With Microsoft’s Virtual Server 2005 due to be released soon, I wanted to take the opportunity to talk a little bit about this new product and some of the pros and cons associated with using it. In case you aren’t familiar with Virtual Server, it is a product that is designed to allow you to create multiple virtual servers on a single Windows Server 2003 box. Each of these virtual servers functions as an independent computer running its own operating system and individual set of applications. You can learn more about Virtual Server 2005 by visiting: http://www.microsoft.com/windowsserversystem/virtualserver/evaluation/vsoverview.mspx
Why is Virtual Server Beneficial?
Virtual Servers are handy for a variety of reasons. Primarily though they are used in development environments and are also used for server consolidation. The reason why Virtual Server works so well in development environments is because it allows developers to test potentially buggy software on a variety of different operating systems without having to worry about crashing the system.
While it’s true that the virtual machines are running on top of Windows, Virtual Server is designed in a way that isolates each virtual machine from the core operating system, and from other applications and virtual machines that might be running on the system. Therefore, if a buggy application were to crash, it might bring down the virtual machine, but it will not have any effect on the machine’s main operating system.
Virtual machines are stored as hard drive image files. This means that a developer can create a virtual machine that’s running a specific operating system and configuration. It is then possible to back up the virtual machine’s hard drive image file. That way, if the virtual machine were to be destroyed or if the configuration were altered, it would be possible to restore the virtual machine to its original state by simply restoring a single file.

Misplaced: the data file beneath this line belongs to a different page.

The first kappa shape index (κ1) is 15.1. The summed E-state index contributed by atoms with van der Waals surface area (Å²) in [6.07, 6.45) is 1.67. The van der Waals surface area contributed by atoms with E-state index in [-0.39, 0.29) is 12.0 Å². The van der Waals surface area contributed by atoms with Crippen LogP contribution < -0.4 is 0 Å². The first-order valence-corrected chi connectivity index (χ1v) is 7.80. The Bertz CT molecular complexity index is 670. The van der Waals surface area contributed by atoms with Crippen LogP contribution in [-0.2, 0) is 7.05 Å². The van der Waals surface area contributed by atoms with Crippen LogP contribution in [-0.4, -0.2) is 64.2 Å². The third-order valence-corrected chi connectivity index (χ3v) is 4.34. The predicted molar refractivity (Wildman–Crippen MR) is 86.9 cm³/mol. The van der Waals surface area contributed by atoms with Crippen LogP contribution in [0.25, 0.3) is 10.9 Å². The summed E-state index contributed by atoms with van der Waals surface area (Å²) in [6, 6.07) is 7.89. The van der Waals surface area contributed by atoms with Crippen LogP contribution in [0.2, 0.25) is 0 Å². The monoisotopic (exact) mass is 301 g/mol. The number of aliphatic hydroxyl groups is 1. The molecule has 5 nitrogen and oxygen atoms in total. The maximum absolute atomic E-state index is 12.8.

Being able to quickly restore a specific configuration and not having to worry about a buggy application trashing a server’s operating system makes Virtual Server perfect for development environments, but Virtual Server is also ideal for server consolidations.
Imagine for instance that you have an old Windows NT Server that’s running a proprietary application that will not run under any other version of Windows. Now, imagine that one day the ancient hardware that the application is running on decides to give up the fight and die. You could go out and spend big bucks on a new server, but that might not be the best course of action to take. Think about it for a moment. Compared to today’s standards, Windows NT required very little computing power. You could install Windows NT and your proprietary application onto new hardware, but most of the new server’s power would be wasted. A better solution might be to create a Windows NT virtual machine on an existing server and run your proprietary application from there.
Obviously this solution saves you the expense of a new server, but it also reduces clutter in your server room. Furthermore, Windows NT will run exactly as it would if it were running on a dedicated server. This means that it won’t be any more difficult to install Windows onto a virtual machine than it would be to install it on a physical machine. Furthermore, you have the added assurance that because Windows NT and your application are running within a virtual machine, if there is ever a crash, the crash won’t take down the server that the virtual machine is running on.
As you can see, Virtual Server 2005 is an extremely useful product, but it does have some caveats that you need to know about. The first issue that you need to be aware of has to do with reliability. As I mentioned before, virtual Server is designed so that if one of the virtual servers were to fail it will not effect the physical hardware, the host operating system, or other virtual servers or applications running on the server. The problem is that a hardware failure or a failure in the host operating system can take down the virtual servers running on that machine. For example, if you had a Windows 2003 Server running five virtual servers and had a severe hardware failure, but the host operating system and the virtual servers running on it would become unavailable. Even though only one server has actually failed, your end users will have the perception that six different servers have failed.